The National Shrine of St. Francis of Assisi is located here. A lovely little church, I used to come here at lunch when I was really stressed out. The church itself was closed but the former gymnasium was open. A docent welcomed me inside and told me about the lovely new chapel, the "Nuova Porzincola" which had just opened late last year. It is an exact replica of the original "Porzincola" in Assisi but built to three quarter size. Everything has been reproduced including the chips on the stones that make up the building and some graffiti carved into a fresco on the outside! The frescos inside are also properly chipped. It's a sweet little space, lovingly built.

Outside of the National Shrine.

The docent, standing there in orange, asked me not to take photos while inside.

Up the street from the church I walked past this wonderful Italian deli. Super sumptuous!

Z Cioccolato, a fudge/candy store is across the street. A very friendly and welcoming place, they give you small slivers of free fudge. I tried Tiger fudge with stripes of chocolate, vanilla, and peanut butter. Yum! They also sell fresh caramel popcorn for 25 cents for a small bag. Great for people like me on a budget!

The sign that hooked me!

Inside the store...

Next up, Washington Square Park and Sts. Peter and Paul Church. Much larger than the National Shrine, this church has a wonderful interior. The pictures are a bit dark because they didn't have the lights on and I try to be respectful about not taking pictures with a flash inside. I don't want to disturb others in meditation and prayer.

Front doors.

The rose window. I shouldn't have taken this shot at an angle but you'll still get an idea for the window colors.

Inside the church. Weddings here must be beautiful. I like the huge painting of Christ over the altar. Something comforting and majestic about it.

As I walked across the front of the church, a little old man was sitting in the front row, praying. He was stooped, with a delicately formed cheekbones, steel blue eyes, white hair, and knotted, arthritic hands. He asked me when Mass was going to start as he tottered on his cane in the pew. I told him I didn't know but it was 4:32 pm. He sat down with a sigh. "It's going to start soon, very soon," he muttered. I went around to the back of the church and a middle aged Hispanic woman with brassy red brown hair, green glasses, and a slightly faded watermelon colored tote apologetically handed me a few prayer cards. I thanked her graciously. I figured I was getting a message from somewhere when one of the cards read "You are not an accident." I had been feeling a bit worthless due to job hunt blues and it was a nice statement to see.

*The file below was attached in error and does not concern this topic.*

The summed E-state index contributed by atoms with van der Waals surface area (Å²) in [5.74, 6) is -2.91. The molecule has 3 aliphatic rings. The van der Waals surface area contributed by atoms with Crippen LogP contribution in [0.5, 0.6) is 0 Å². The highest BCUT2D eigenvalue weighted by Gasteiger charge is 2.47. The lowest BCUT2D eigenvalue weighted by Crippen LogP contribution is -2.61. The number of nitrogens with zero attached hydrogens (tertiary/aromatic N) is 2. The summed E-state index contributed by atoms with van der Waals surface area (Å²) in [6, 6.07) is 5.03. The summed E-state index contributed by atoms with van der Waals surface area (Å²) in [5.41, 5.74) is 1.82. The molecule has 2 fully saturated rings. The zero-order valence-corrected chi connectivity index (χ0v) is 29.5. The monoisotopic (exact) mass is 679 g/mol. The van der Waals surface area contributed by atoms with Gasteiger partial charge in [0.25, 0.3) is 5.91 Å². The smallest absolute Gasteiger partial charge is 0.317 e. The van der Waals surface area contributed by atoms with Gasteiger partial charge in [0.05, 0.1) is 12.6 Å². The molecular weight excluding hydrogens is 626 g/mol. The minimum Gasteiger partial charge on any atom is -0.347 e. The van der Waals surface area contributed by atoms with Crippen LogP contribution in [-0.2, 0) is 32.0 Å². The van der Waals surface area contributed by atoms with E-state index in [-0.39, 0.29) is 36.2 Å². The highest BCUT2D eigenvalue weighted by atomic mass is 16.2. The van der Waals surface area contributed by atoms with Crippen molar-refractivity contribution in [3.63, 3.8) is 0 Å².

I sat in the last pew as is my usual custom. The only noise was the distant sounds of the street and two young boys in white polo shirts and gray shorts who came into the church a couple times and peered into several of the chapels. Clearly, they were playing a game of some kind. I heard another sound, a distant muttering, and I realized the little old man still seated in the front pew had gone back to saying his prayers.

Washington Square Park bordered by Columbus Ave., Union, Stockton, and Filbert Streets.

A view of SF landmark, Coit Tower, framed by trees in Washington Square Park.

Across the street from the park is a broken down building with a wonderful mural. I especially like the sign "Enough with the plywood." It adds a humorous touch.

A block down from the building above is our famed Lombard Street, the Crookest Street in the World. You can see the cars driving down it.

North Beach ends pretty much at Washington Square Park. If you keep walking down away from the Transamerica Pyramid you'll reach Fisherman's Wharf at the end of the street.

A shot of Columbus Ave. looking back towards the Financial District and the Transamerica Pyramid.

I walked back the way I came and encountered one of our iconic cable cars.

Also iconic is the show "Beach Blanket Babylon," a musical revue that's been running since 1974. They change the show frequently to reflect the current political climate and pop culture. A very entertaining way to spend an evening especially if you have dinner in this neighborhood first.

I walked back towards the Financial District. North Beach in the afternoon is idyllic and beautiful. North Beach at night on the weekends is crowded and exciting. I highly recommend a visit.

Wednesday, May 13, 2009

Mike's Earliest Known Painting

Today the Kimball Art Museum in Fort Worth, Texas put out a press release stating they have acquired the earliest known painting by Michelangelo. They are very proud and rightly so. Michelangelo, or Mike as my art teacher was fonding of calling him in lectures, apparently painted this picture when he was 12 or 13 years old. Below is an image of the painting: